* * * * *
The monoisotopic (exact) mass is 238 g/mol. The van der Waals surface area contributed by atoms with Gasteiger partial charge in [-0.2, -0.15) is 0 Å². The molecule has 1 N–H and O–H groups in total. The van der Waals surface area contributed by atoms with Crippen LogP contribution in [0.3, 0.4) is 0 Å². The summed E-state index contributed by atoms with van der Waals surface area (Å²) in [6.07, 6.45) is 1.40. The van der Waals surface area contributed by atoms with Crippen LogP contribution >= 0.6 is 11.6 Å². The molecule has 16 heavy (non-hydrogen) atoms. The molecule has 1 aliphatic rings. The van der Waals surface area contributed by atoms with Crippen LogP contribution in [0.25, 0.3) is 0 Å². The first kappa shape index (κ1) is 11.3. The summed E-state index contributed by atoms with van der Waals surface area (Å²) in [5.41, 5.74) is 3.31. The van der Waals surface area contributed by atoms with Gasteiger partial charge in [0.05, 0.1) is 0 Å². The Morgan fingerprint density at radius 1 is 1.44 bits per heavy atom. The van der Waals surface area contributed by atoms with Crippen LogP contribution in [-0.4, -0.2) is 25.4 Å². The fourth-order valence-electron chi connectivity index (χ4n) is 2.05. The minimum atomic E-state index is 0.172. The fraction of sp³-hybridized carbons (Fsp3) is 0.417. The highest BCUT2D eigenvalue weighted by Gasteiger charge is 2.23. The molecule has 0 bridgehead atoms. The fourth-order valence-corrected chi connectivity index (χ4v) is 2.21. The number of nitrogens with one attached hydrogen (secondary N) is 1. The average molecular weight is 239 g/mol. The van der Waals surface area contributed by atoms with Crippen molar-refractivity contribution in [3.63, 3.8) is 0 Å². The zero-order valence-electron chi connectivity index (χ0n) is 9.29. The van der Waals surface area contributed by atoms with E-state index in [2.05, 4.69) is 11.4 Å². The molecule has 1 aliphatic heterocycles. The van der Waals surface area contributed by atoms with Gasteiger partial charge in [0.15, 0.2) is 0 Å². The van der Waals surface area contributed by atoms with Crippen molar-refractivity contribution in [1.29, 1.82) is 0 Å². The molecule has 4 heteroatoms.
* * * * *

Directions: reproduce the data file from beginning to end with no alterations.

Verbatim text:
The monoisotopic (exact) mass is 238 g/mol. The van der Waals surface area contributed by atoms with Gasteiger partial charge in [-0.2, -0.15) is 0 Å². The molecule has 1 N–H and O–H groups in total. The van der Waals surface area contributed by atoms with Crippen LogP contribution in [0.3, 0.4) is 0 Å². The summed E-state index contributed by atoms with van der Waals surface area (Å²) in [6.07, 6.45) is 1.40. The van der Waals surface area contributed by atoms with Crippen LogP contribution >= 0.6 is 11.6 Å². The molecule has 16 heavy (non-hydrogen) atoms. The molecule has 1 aliphatic rings. The van der Waals surface area contributed by atoms with Crippen LogP contribution in [0.25, 0.3) is 0 Å². The first kappa shape index (κ1) is 11.3. The summed E-state index contributed by atoms with van der Waals surface area (Å²) in [5.41, 5.74) is 3.31. The van der Waals surface area contributed by atoms with Gasteiger partial charge in [0.05, 0.1) is 0 Å². The Morgan fingerprint density at radius 1 is 1.44 bits per heavy atom. The van der Waals surface area contributed by atoms with Crippen LogP contribution in [-0.4, -0.2) is 25.4 Å². The fourth-order valence-electron chi connectivity index (χ4n) is 2.05. The minimum atomic E-state index is 0.172. The fraction of sp³-hybridized carbons (Fsp3) is 0.417. The highest BCUT2D eigenvalue weighted by Gasteiger charge is 2.23. The molecule has 0 bridgehead atoms. The fourth-order valence-corrected chi connectivity index (χ4v) is 2.21. The number of nitrogens with one attached hydrogen (secondary N) is 1. The average molecular weight is 239 g/mol. The van der Waals surface area contributed by atoms with Crippen molar-refractivity contribution in [3.63, 3.8) is 0 Å². The zero-order valence-electron chi connectivity index (χ0n) is 9.29. The van der Waals surface area contributed by atoms with E-state index in [2.05, 4.69) is 11.4 Å². The molecule has 1 aliphatic heterocycles. The van der Waals surface area contributed by atoms with Gasteiger partial charge in [0.15, 0.2) is 0 Å². The van der Waals surface area contributed by atoms with Crippen molar-refractivity contribution in [1.29, 1.82) is 0 Å². The molecule has 4 heteroatoms.